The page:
China 11.9% GDP growth

The National Bureau of Statistics (NBS) on Thursday released an upward revision of 2007 gross domestic product (GDP) that showed growth of 11.9 percent, or 0.5 point more than the initial estimate.
A statement from the agency said that last year's GDP was 291.1 billion yuan (about $41.63 billion) larger than originally estimated, which meant that GDP was 24.953 trillion yuan last year

Conservatism Doesn't Equal Free Trade

An Interesting New York Times, Op-Ed shows that Reagan was not completely free trade nor is this a conservative value.

I have to agree with Robert E. Lighthizer via this op-ed, and we see so many Paleo-conservatives who are looking at the results of these trade agreements along with Progressives and Populists and shouting from the rooftops for reforms pretty much along with us.

President Reagan’s pragmatism contrasted strongly with the utopian dreams of free traders. Ever since Edmund Burke criticized the French philosophes, Anglo-American conservatism has rejected ivory-tower theories that disregard the realities of everyday life.

The Nation, Greider on Gomory, Dem Policy

This is a very critical article, written in April, 2007 The Establishment Rethinks Globalization. by William Greider. It covers Gomory and the attempts to interject sanity into US trade policy.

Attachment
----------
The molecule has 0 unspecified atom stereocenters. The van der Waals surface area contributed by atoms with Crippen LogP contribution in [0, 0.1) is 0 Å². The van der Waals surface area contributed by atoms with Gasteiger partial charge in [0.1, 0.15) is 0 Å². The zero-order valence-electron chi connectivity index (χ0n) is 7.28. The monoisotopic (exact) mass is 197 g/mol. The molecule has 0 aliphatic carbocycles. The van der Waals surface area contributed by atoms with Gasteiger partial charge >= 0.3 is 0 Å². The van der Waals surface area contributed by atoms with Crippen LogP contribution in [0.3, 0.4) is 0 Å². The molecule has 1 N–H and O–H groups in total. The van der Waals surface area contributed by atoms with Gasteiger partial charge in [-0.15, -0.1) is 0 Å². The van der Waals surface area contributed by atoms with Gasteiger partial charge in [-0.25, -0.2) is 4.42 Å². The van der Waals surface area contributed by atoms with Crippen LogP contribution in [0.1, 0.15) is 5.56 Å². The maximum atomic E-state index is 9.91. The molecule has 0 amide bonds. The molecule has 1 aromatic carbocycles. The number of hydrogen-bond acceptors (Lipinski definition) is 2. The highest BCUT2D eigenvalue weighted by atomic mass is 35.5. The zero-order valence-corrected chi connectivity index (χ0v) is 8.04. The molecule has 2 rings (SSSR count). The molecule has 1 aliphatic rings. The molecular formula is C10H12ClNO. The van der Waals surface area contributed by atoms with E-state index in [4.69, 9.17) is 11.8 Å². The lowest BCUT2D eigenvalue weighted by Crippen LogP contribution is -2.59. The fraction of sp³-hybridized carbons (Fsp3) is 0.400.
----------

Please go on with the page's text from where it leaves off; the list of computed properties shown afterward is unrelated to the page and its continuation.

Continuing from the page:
Gomory's critique has great political potential because it provides what the opponents of corporate-led globalization have generally lacked: a comprehensive intellectual platform for arguing that the US approach to globalization must be transformed to defend the national interest. Still, it will take politicians of courage to embrace his ideas and act on them. Gomory's political solutions are as heretical as his economic analysis

Economists Rethink Free Trade

Business week has a new article, Economists Rethink Free Trade

I find this amusing for for what I have read, the good economists for a long time have said current trade policy is not in the national interests and often is glorified labor arbitrage agreements.

From Alan S. Blinder, a former vice-chairman of the Federal Reserve and member of the Council of Economic Advisers in the Clinton Administration, to Dartmouth's Matthew J. Slaughter, an international economist who served on President George W. Bush's CEA, many in the profession are reevaluating the impact of globalization. They have studied the growth of low-wage work abroad and seen how high-speed telecommunications make it possible to handle more jobs offshore. Now they fear these factors are more menacing than they first thought